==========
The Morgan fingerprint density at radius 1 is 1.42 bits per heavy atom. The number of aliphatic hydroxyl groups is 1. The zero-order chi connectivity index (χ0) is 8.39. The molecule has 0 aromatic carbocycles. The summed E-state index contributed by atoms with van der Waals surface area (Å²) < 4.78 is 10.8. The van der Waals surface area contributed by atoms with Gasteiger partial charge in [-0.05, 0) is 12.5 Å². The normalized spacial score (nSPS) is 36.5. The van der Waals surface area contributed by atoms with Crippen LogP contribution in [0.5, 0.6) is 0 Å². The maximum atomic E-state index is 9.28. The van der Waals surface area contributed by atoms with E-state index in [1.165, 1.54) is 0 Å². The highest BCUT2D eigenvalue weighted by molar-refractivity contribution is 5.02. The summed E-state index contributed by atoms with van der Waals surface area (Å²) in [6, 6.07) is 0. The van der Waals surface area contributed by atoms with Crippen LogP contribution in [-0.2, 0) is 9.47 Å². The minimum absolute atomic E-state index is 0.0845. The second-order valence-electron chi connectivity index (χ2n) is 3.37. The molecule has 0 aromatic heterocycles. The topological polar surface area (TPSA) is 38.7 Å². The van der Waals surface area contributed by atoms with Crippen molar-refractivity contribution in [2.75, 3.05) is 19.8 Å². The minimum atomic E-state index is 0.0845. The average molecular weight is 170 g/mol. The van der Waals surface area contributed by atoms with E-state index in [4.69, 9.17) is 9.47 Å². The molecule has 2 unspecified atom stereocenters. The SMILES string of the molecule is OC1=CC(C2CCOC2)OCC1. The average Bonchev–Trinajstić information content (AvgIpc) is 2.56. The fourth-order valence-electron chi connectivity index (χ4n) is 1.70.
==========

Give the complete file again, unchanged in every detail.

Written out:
The Morgan fingerprint density at radius 1 is 1.42 bits per heavy atom. The number of aliphatic hydroxyl groups is 1. The zero-order chi connectivity index (χ0) is 8.39. The molecule has 0 aromatic carbocycles. The summed E-state index contributed by atoms with van der Waals surface area (Å²) < 4.78 is 10.8. The van der Waals surface area contributed by atoms with Gasteiger partial charge in [-0.05, 0) is 12.5 Å². The normalized spacial score (nSPS) is 36.5. The van der Waals surface area contributed by atoms with Crippen LogP contribution in [0.5, 0.6) is 0 Å². The maximum atomic E-state index is 9.28. The van der Waals surface area contributed by atoms with E-state index in [1.165, 1.54) is 0 Å². The highest BCUT2D eigenvalue weighted by molar-refractivity contribution is 5.02. The summed E-state index contributed by atoms with van der Waals surface area (Å²) in [6, 6.07) is 0. The van der Waals surface area contributed by atoms with Crippen LogP contribution in [-0.2, 0) is 9.47 Å². The minimum absolute atomic E-state index is 0.0845. The second-order valence-electron chi connectivity index (χ2n) is 3.37. The molecule has 0 aromatic heterocycles. The topological polar surface area (TPSA) is 38.7 Å². The van der Waals surface area contributed by atoms with Crippen molar-refractivity contribution in [2.75, 3.05) is 19.8 Å². The minimum atomic E-state index is 0.0845. The average molecular weight is 170 g/mol. The van der Waals surface area contributed by atoms with E-state index in [4.69, 9.17) is 9.47 Å². The molecule has 2 unspecified atom stereocenters. The SMILES string of the molecule is OC1=CC(C2CCOC2)OCC1. The average Bonchev–Trinajstić information content (AvgIpc) is 2.56. The fourth-order valence-electron chi connectivity index (χ4n) is 1.70.